This chart from http://www.madehow.com shows how cooking oil is refined.

A couple of days later Dr. Jag sent us to pick up his cooking oil at the neighborhood oil processing plant. We piled into the van and drove toward the heart of town. We parked the van in a non-descript neighborhood, walked through a gate, and suddenly found ourselves in the middle of an old fashioned, cattle-powered oil factory. While we were there they were making coconut oil from the flesh of dried coconuts. Two oxen were operating the press, which had two components: a huge stone mortar and a huge wooden pestle. The wooden pole was hooked to a long wooden bar that the oxen were attached to. As they walked in a circle, they made the wooden pestle roll around the wall of the huge stone container. As the coconut flesh was pulverized the oil was released. The wood and coconut against the stone made a loud squeaking noise. Every so often they would stop, skim the oil from the coconut flesh, filter it using a kitchen strainer and bottle it in a used plastic container. This ancient technique is called cold pressing and producing oil that contains only one ingredient – in this case coconut.

Turn right at the Preethi Chinese Corner and you have arrived at the cooking oil factory…

…where oxen power the press…

…with a little encouragement from this man.

This log presses the oil from coconuts or other seeds. The workers are removing it so they can collect the oil.

The pulverized coconut has caked the edge of the vessel. Coconut oil is collected in the center.

The oil is strained through a filter.

We bring our own containers to take the oil home.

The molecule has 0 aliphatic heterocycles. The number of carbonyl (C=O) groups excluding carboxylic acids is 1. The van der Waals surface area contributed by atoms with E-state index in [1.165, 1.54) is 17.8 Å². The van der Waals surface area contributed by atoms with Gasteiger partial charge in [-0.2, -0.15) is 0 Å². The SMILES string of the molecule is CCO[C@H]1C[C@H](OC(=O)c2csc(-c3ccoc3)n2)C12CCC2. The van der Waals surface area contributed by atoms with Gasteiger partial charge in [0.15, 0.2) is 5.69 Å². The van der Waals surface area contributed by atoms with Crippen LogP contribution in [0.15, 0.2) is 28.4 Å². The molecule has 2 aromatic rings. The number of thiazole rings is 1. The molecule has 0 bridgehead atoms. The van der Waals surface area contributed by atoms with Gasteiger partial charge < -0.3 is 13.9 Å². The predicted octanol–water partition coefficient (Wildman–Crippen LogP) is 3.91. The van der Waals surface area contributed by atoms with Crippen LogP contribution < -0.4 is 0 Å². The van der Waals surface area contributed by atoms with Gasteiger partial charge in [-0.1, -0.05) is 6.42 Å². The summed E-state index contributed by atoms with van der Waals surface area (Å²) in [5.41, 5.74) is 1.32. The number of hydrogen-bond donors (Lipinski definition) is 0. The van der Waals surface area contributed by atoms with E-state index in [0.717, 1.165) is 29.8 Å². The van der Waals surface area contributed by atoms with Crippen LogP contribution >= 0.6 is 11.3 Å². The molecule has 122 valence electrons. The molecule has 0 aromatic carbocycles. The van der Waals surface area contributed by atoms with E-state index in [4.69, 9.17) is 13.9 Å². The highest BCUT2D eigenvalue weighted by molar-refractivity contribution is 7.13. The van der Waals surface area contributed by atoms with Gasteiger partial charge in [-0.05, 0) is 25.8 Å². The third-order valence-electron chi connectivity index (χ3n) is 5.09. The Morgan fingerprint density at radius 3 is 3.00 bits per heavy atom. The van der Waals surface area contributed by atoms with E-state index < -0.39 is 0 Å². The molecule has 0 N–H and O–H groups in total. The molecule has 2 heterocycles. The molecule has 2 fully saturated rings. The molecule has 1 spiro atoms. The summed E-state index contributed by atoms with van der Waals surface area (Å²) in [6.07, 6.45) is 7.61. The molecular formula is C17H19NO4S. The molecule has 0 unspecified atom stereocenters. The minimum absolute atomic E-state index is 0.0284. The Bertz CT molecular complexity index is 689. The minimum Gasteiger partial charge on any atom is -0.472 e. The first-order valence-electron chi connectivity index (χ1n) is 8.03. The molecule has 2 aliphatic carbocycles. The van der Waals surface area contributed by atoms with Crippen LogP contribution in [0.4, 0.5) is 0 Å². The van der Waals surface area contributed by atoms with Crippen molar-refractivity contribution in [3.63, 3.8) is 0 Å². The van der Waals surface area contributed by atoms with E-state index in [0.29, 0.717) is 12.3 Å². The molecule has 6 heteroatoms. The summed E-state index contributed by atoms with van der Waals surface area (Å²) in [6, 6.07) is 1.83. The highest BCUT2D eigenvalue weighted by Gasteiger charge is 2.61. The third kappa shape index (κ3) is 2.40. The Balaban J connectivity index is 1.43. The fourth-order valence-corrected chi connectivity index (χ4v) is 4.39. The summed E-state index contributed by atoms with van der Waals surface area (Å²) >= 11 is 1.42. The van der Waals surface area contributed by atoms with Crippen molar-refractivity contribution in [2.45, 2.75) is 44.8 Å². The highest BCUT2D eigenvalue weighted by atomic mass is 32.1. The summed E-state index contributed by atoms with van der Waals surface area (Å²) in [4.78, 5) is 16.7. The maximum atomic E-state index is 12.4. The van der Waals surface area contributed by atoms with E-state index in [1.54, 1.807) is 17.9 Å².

No solvents necessary. Only one ingredient in unrefined coconut oil… you guessed it.

Dr. Jag recommends cooking with unrefined, organic, cold pressed coconut oil because it is a healthy fat with a high smoking point. (This means its fats don’t denature when heated, a problem in some other fats that turn into trans-fats when heated.) And no petroleum products or other chemicals were used to process it. Coconut oil is solid at room temperature until around 80 degrees Fahrenheit, then it is a liquid. It doesn’t necessarily look or act like the “flavorless” vegetable oil we get off the grocery store shelf. It sometimes imparts the smell and taste of coconut in the food it is cooked with. Most of the time this isn’t a problem, especially in South Indian cooking. Best of all this is a substance the body recognizes as food and knows how to digest and metabolize. Eating this fat does not cause the body to create cholesterol and provides the body with essential fatty acids, which are required by the brain and nervous system for optimal functioning.

This cooking oil billboard was plastered all over Mysore, and implies that refined oil is good for your heart. It might be leaving its consumers with a “touch” of cholesterol instead.

Every region of the world has plants that have been used to make cold pressed oils for centuries. Mustard seeds in Northern India, olives in Greece, sesame seeds in China, Rape seed or canola in Northern countries are a few examples. These oils are high in “healthy” fats and have similar properties to coconut oil. It is only recently that corn and soy have been used for cooking oils because it is only in the past 100 years has the technologies like chemical solvents and centrifuges have existed to extract oils from these seeds. Because of the industrial commodity crop complex these “vegetable oils” have become widely used and considered “normal” while the regional oils have gone by the wayside. In India the shift from locally made cooking oils to industrial store bought oils has been swift. In 1998 the sale of mustard oil was banned in India. Some say it was to make way for Monsanto’s soya oil market.  Vandana Shiva, India’s most prominent food activist and winner of the alternative Nobel Prize, discusses this in length in her book “Stolen Harvet: The Highjacking of the Global Food Supply”.  You can learn more about the political forces shaping the oil industry in India in this article from the Ecologist.